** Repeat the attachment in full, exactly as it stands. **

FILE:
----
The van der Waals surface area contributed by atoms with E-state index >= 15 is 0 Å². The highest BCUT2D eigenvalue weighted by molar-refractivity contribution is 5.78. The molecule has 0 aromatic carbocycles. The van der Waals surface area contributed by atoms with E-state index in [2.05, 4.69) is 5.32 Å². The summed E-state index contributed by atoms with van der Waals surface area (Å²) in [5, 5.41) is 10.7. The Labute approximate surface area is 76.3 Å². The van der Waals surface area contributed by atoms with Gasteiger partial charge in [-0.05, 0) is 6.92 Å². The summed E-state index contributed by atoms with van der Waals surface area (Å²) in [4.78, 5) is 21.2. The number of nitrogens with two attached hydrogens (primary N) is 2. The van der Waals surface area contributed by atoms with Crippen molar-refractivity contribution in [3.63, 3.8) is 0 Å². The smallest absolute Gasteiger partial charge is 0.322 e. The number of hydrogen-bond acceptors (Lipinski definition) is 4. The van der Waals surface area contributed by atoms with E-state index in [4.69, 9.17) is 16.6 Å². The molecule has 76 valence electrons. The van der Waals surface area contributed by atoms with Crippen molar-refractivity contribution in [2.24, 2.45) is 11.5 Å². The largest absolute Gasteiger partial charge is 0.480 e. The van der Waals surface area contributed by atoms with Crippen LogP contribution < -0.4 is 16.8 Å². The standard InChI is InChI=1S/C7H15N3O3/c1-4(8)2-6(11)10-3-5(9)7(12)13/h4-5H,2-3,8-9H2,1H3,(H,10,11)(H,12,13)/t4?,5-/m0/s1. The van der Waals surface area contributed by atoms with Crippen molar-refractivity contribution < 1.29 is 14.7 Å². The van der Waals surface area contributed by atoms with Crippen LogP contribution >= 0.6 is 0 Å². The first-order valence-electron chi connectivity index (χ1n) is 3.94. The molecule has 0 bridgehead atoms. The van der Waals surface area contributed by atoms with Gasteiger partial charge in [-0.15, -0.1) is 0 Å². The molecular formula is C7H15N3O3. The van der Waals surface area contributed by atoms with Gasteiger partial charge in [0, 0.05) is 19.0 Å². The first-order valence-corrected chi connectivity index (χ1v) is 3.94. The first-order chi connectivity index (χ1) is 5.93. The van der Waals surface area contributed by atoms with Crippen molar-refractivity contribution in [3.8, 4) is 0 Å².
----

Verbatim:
The van der Waals surface area contributed by atoms with E-state index >= 15 is 0 Å². The highest BCUT2D eigenvalue weighted by molar-refractivity contribution is 5.78. The molecule has 0 aromatic carbocycles. The van der Waals surface area contributed by atoms with E-state index in [2.05, 4.69) is 5.32 Å². The summed E-state index contributed by atoms with van der Waals surface area (Å²) in [5, 5.41) is 10.7. The Labute approximate surface area is 76.3 Å². The van der Waals surface area contributed by atoms with Gasteiger partial charge in [-0.05, 0) is 6.92 Å². The summed E-state index contributed by atoms with van der Waals surface area (Å²) in [4.78, 5) is 21.2. The number of nitrogens with two attached hydrogens (primary N) is 2. The van der Waals surface area contributed by atoms with Crippen molar-refractivity contribution in [3.63, 3.8) is 0 Å². The smallest absolute Gasteiger partial charge is 0.322 e. The number of hydrogen-bond acceptors (Lipinski definition) is 4. The van der Waals surface area contributed by atoms with E-state index in [4.69, 9.17) is 16.6 Å². The molecule has 76 valence electrons. The van der Waals surface area contributed by atoms with Crippen molar-refractivity contribution in [2.24, 2.45) is 11.5 Å². The largest absolute Gasteiger partial charge is 0.480 e. The van der Waals surface area contributed by atoms with Crippen LogP contribution < -0.4 is 16.8 Å². The standard InChI is InChI=1S/C7H15N3O3/c1-4(8)2-6(11)10-3-5(9)7(12)13/h4-5H,2-3,8-9H2,1H3,(H,10,11)(H,12,13)/t4?,5-/m0/s1. The van der Waals surface area contributed by atoms with Crippen molar-refractivity contribution < 1.29 is 14.7 Å². The van der Waals surface area contributed by atoms with Crippen LogP contribution >= 0.6 is 0 Å². The first-order valence-electron chi connectivity index (χ1n) is 3.94. The molecule has 0 bridgehead atoms. The van der Waals surface area contributed by atoms with Gasteiger partial charge in [-0.15, -0.1) is 0 Å². The molecular formula is C7H15N3O3. The van der Waals surface area contributed by atoms with Gasteiger partial charge in [0, 0.05) is 19.0 Å². The first-order valence-corrected chi connectivity index (χ1v) is 3.94. The first-order chi connectivity index (χ1) is 5.93. The van der Waals surface area contributed by atoms with Crippen molar-refractivity contribution in [3.8, 4) is 0 Å².